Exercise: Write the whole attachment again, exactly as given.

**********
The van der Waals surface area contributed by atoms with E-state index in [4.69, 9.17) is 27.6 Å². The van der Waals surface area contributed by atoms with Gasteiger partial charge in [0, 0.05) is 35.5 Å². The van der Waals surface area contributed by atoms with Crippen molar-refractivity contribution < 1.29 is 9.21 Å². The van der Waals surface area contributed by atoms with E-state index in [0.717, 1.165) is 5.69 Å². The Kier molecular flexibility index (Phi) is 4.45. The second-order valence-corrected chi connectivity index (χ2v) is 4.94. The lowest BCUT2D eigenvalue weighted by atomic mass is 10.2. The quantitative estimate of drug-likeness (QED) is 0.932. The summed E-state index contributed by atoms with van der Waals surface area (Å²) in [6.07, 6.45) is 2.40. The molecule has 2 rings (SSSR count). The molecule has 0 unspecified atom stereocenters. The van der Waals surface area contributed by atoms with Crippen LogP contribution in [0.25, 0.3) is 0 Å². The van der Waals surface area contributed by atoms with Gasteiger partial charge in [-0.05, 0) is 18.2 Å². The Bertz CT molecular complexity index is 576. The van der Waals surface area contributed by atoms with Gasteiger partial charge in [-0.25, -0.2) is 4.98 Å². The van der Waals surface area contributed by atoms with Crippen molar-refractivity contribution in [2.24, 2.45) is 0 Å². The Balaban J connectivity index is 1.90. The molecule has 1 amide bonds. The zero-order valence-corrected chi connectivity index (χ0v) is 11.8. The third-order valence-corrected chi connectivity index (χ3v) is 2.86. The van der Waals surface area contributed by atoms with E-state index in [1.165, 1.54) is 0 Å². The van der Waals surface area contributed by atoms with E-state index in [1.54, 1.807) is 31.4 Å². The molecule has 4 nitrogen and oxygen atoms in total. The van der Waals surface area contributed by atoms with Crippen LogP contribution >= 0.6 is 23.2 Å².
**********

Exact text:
The van der Waals surface area contributed by atoms with E-state index in [4.69, 9.17) is 27.6 Å². The van der Waals surface area contributed by atoms with Gasteiger partial charge in [0, 0.05) is 35.5 Å². The van der Waals surface area contributed by atoms with Crippen molar-refractivity contribution < 1.29 is 9.21 Å². The van der Waals surface area contributed by atoms with E-state index in [0.717, 1.165) is 5.69 Å². The Kier molecular flexibility index (Phi) is 4.45. The second-order valence-corrected chi connectivity index (χ2v) is 4.94. The lowest BCUT2D eigenvalue weighted by atomic mass is 10.2. The quantitative estimate of drug-likeness (QED) is 0.932. The summed E-state index contributed by atoms with van der Waals surface area (Å²) in [6.07, 6.45) is 2.40. The molecule has 2 rings (SSSR count). The molecule has 0 unspecified atom stereocenters. The van der Waals surface area contributed by atoms with Crippen LogP contribution in [0.25, 0.3) is 0 Å². The van der Waals surface area contributed by atoms with Gasteiger partial charge in [-0.05, 0) is 18.2 Å². The Bertz CT molecular complexity index is 576. The van der Waals surface area contributed by atoms with Gasteiger partial charge in [-0.25, -0.2) is 4.98 Å². The van der Waals surface area contributed by atoms with Crippen molar-refractivity contribution in [2.24, 2.45) is 0 Å². The Balaban J connectivity index is 1.90. The molecule has 1 amide bonds. The zero-order valence-corrected chi connectivity index (χ0v) is 11.8. The third-order valence-corrected chi connectivity index (χ3v) is 2.86. The van der Waals surface area contributed by atoms with E-state index in [1.165, 1.54) is 0 Å². The van der Waals surface area contributed by atoms with E-state index in [1.54, 1.807) is 31.4 Å². The molecule has 4 nitrogen and oxygen atoms in total. The van der Waals surface area contributed by atoms with Crippen LogP contribution >= 0.6 is 23.2 Å².